Home' Trinidad and Tobago Guardian : May 17th 2017 Contents A24 body & soul
guardian.co.tt Wednesday, May 17, 2017
Living in areas with higher total exposures
to harmful pollutants in the air, water and land
is associated with greater odds of developing
cancer, a US study suggests.
While plenty of previous research has linked indi-
vidual pollutants to increased risks of specific types
of cancer, the current study focused on how the com-
bined effect of exposure to a variety of environmental
contaminants may influence the risk of tumors.
Researchers examined the annual incidence rate for
cancer diagnoses for each county in the US and found
an average of 451 cases for every 100,000 people.
Compared to counties with the highest environmen-
tal quality, counties that ranked the lowest had an
average of 39 more cancer cases each year for every
"We do not experience exposures in a vacuum but
rather are exposed to several exposures at any one
time," said lead study author Dr Jyotsna Jagai, of the
University of Illinois at Chicago.
"We considered a broad definition of environmental
exposures, which included pollution in the air, water,
and land and also (man-made) and sociodemographic
environmental factors," Jagai said by email.
"We found that counties with poor overall environ-
mental quality experienced higher cancer incidence
than those counties with good overall environmental
Cancer causes one in four deaths in the US each
year, Jagai and colleagues note in the journal Cancer.
To assess the connection between environmental
Common painkillers such as ibuprofen and
naproxen are already known to raise people's
risk of a heart attack. Now a new study shows
the risk comes within the first week of using
The study doesn't mean that everyone should avoid
taking the pills to treat headaches, lower fevers and
reduce aches and pains, but does suggest people who
know they have a bigger-than-average heart attack
risk should avoid long-term use and high doses, the
The study involves drugs called nonsteroidal an-
ti-inflammatory drugs or NSAIDS for short. They
include ibuprofen, sold under brand names like Advil
or Motrin; naproxen, like Aleve; as well as prescription
arthritis drugs known as COX-2 inhibitors, such as
Tylenol, known generically as acetaminophen, is
not an NSAID. The researchers did not look at aspirin,
another NSAID commonly prescribed to lower heart
attack risk that works in a slightly different manner.
The study also looked at Vioxx, a prescription drug
pulled from the market in 2004 after it was shown to
raise the risk of strokes and heart attacks.
Michèle Bally of McGill University and colleagues
pooled all the studies they could find on NSAIDs and
heart attacks. They settled on data covering 446,000
people using NSAIDs, including 385,000 who did not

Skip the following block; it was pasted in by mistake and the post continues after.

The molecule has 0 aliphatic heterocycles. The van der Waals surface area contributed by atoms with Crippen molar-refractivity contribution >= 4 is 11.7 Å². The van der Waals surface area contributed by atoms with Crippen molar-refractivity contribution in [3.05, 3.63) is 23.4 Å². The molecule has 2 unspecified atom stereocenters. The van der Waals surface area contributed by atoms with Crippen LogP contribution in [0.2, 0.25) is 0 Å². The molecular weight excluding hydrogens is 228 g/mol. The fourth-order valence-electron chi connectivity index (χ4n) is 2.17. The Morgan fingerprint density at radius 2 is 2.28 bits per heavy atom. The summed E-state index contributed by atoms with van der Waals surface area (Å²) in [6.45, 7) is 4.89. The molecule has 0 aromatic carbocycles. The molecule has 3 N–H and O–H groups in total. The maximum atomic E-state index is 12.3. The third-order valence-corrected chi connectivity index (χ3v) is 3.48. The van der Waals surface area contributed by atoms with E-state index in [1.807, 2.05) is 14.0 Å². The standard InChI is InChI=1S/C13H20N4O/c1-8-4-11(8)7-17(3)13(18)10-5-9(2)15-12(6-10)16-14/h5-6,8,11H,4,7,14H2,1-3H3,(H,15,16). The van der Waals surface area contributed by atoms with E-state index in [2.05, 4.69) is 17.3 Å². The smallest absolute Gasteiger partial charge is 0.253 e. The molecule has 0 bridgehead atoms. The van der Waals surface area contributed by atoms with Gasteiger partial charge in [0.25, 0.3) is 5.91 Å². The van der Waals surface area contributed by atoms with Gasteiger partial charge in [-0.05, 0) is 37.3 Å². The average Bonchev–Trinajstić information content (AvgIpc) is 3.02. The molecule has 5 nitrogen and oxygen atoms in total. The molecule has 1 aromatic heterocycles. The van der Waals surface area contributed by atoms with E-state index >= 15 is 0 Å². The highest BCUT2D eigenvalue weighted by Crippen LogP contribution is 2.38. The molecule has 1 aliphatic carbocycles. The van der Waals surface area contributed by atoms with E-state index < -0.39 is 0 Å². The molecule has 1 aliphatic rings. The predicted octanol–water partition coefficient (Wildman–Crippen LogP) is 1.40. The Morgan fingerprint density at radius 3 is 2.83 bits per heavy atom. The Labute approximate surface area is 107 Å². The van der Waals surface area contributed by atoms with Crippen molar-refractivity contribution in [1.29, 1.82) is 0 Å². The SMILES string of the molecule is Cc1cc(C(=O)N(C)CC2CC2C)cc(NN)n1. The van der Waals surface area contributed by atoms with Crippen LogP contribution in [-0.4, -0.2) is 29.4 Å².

have heart attacks, known medically as myocardial
"By studying 61,460 myocardial infarction events in
real-world use of NSAIDs, we found that current use
of a NSAID is associated with a significantly increased
risk of acute myocardial infarction," they wrote in
their report, published in the British Medical Journal.
The risk started within a week and it did not grow
with longer use, they found. But the study doesn't
show just how much someone's risk of having a heart
attack is increased. "This was observed for all tra-
ditional NSAIDs, including naproxen," they added.
Using more than 1,200 mg a day of ibuprofen and
750 mg a day of naproxen was especially dangerous,
they found. As expected, Vioxx was especially dan-
If you live in a very polluted place, you have a higher
chance of getting cancer, a US study suggests.
quality and cancer risk, the research-
ers examined county-by-county data
on exposure to different pollutants
from 2000 to 2005 and on new cancer
diagnoses from 2006 to 2010.
Compared to men in counties with
the highest environmental quali-
ty, men living in counties with the
poorest environmental quality had an
average of 33 more cases of all types
of cancer for every 100,000 people.
For women, living in counties with the
worst environmental quality was as-
sociated with an average of 30 more
cases of cancer for every 100,000
In addition to looking at overall
cancer rates, researchers also looked
separately at the most common tumor
types: lung, colorectal, prostate and
Prostate and breast tumors were
strongly associated with environmen-
tal quality, the study found. Living in
the counties with the worst environ-
mental quality was tied to about ten
more cases of these tumors for every
100,000 people. (Reuters)
Avoid long-term use
Pollution exposure tied
to higher cancer risk
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